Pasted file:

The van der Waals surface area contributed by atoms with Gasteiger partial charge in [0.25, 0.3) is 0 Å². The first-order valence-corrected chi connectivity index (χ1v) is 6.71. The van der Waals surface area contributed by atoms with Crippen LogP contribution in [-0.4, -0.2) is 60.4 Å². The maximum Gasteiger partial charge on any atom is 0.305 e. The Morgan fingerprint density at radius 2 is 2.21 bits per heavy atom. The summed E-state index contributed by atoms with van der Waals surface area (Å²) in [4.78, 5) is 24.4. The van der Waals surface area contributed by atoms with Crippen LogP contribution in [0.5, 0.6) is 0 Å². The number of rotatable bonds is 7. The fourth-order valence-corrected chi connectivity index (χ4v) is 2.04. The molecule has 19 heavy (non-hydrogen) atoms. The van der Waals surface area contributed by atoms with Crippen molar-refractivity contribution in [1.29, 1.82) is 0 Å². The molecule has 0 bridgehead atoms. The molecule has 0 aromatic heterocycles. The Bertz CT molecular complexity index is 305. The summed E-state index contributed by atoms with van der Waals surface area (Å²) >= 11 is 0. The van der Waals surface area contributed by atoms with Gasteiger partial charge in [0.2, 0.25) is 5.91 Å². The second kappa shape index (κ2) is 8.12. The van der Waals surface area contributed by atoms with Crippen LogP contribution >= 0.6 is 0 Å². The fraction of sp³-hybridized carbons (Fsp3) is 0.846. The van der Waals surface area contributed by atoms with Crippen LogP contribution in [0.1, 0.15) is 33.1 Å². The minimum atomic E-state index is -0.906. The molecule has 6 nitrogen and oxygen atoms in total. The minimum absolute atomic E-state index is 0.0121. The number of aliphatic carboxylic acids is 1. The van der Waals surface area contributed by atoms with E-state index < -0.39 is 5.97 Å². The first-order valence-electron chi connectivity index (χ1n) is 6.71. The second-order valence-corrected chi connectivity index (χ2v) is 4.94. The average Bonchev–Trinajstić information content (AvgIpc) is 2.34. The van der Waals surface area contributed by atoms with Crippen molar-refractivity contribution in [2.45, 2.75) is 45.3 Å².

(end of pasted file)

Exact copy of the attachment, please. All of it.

The van der Waals surface area contributed by atoms with Gasteiger partial charge in [0.25, 0.3) is 0 Å². The first-order valence-corrected chi connectivity index (χ1v) is 6.71. The van der Waals surface area contributed by atoms with Crippen LogP contribution in [-0.4, -0.2) is 60.4 Å². The maximum Gasteiger partial charge on any atom is 0.305 e. The Morgan fingerprint density at radius 2 is 2.21 bits per heavy atom. The summed E-state index contributed by atoms with van der Waals surface area (Å²) in [4.78, 5) is 24.4. The van der Waals surface area contributed by atoms with Crippen LogP contribution in [0.5, 0.6) is 0 Å². The number of rotatable bonds is 7. The fourth-order valence-corrected chi connectivity index (χ4v) is 2.04. The molecule has 19 heavy (non-hydrogen) atoms. The van der Waals surface area contributed by atoms with Crippen molar-refractivity contribution in [1.29, 1.82) is 0 Å². The molecule has 0 bridgehead atoms. The molecule has 0 aromatic heterocycles. The Bertz CT molecular complexity index is 305. The summed E-state index contributed by atoms with van der Waals surface area (Å²) >= 11 is 0. The van der Waals surface area contributed by atoms with Gasteiger partial charge in [0.2, 0.25) is 5.91 Å². The second kappa shape index (κ2) is 8.12. The van der Waals surface area contributed by atoms with Crippen LogP contribution >= 0.6 is 0 Å². The fraction of sp³-hybridized carbons (Fsp3) is 0.846. The van der Waals surface area contributed by atoms with Crippen LogP contribution in [0.1, 0.15) is 33.1 Å². The minimum atomic E-state index is -0.906. The molecule has 6 nitrogen and oxygen atoms in total. The minimum absolute atomic E-state index is 0.0121. The number of aliphatic carboxylic acids is 1. The van der Waals surface area contributed by atoms with E-state index < -0.39 is 5.97 Å². The first-order valence-electron chi connectivity index (χ1n) is 6.71. The second-order valence-corrected chi connectivity index (χ2v) is 4.94. The average Bonchev–Trinajstić information content (AvgIpc) is 2.34. The van der Waals surface area contributed by atoms with Crippen molar-refractivity contribution in [2.45, 2.75) is 45.3 Å².